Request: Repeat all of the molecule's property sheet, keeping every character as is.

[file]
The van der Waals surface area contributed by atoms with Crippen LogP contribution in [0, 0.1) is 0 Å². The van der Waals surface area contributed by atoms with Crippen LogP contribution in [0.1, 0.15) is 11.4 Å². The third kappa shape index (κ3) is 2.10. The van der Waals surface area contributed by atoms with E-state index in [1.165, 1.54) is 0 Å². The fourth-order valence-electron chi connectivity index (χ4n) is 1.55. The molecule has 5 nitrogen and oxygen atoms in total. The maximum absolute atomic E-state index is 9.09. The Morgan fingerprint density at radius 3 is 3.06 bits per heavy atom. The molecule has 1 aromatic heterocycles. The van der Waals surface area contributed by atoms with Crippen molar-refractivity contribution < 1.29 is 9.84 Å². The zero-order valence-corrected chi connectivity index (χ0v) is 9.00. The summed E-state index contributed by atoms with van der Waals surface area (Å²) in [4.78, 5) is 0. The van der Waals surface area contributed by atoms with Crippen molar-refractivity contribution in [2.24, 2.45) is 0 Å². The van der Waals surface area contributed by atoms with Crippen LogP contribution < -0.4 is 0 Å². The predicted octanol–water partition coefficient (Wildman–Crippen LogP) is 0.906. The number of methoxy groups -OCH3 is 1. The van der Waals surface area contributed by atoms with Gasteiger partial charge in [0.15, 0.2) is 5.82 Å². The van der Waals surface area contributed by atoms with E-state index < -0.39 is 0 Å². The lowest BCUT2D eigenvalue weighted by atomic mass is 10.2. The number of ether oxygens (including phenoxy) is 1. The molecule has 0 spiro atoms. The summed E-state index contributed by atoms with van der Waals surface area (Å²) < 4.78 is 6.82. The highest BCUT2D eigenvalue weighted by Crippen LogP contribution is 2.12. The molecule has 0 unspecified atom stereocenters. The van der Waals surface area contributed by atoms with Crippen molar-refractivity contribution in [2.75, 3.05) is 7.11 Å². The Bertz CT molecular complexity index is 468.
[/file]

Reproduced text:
The van der Waals surface area contributed by atoms with Crippen LogP contribution in [0, 0.1) is 0 Å². The van der Waals surface area contributed by atoms with Crippen LogP contribution in [0.1, 0.15) is 11.4 Å². The third kappa shape index (κ3) is 2.10. The van der Waals surface area contributed by atoms with E-state index in [1.165, 1.54) is 0 Å². The fourth-order valence-electron chi connectivity index (χ4n) is 1.55. The molecule has 5 nitrogen and oxygen atoms in total. The maximum absolute atomic E-state index is 9.09. The Morgan fingerprint density at radius 3 is 3.06 bits per heavy atom. The molecule has 1 aromatic heterocycles. The van der Waals surface area contributed by atoms with Crippen molar-refractivity contribution < 1.29 is 9.84 Å². The zero-order valence-corrected chi connectivity index (χ0v) is 9.00. The summed E-state index contributed by atoms with van der Waals surface area (Å²) in [4.78, 5) is 0. The van der Waals surface area contributed by atoms with Crippen molar-refractivity contribution in [2.24, 2.45) is 0 Å². The van der Waals surface area contributed by atoms with Crippen LogP contribution < -0.4 is 0 Å². The predicted octanol–water partition coefficient (Wildman–Crippen LogP) is 0.906. The number of methoxy groups -OCH3 is 1. The van der Waals surface area contributed by atoms with Gasteiger partial charge in [0.15, 0.2) is 5.82 Å². The van der Waals surface area contributed by atoms with E-state index < -0.39 is 0 Å². The lowest BCUT2D eigenvalue weighted by atomic mass is 10.2. The number of ether oxygens (including phenoxy) is 1. The molecule has 0 spiro atoms. The summed E-state index contributed by atoms with van der Waals surface area (Å²) < 4.78 is 6.82. The highest BCUT2D eigenvalue weighted by Crippen LogP contribution is 2.12. The molecule has 0 unspecified atom stereocenters. The van der Waals surface area contributed by atoms with Crippen molar-refractivity contribution in [2.75, 3.05) is 7.11 Å². The Bertz CT molecular complexity index is 468.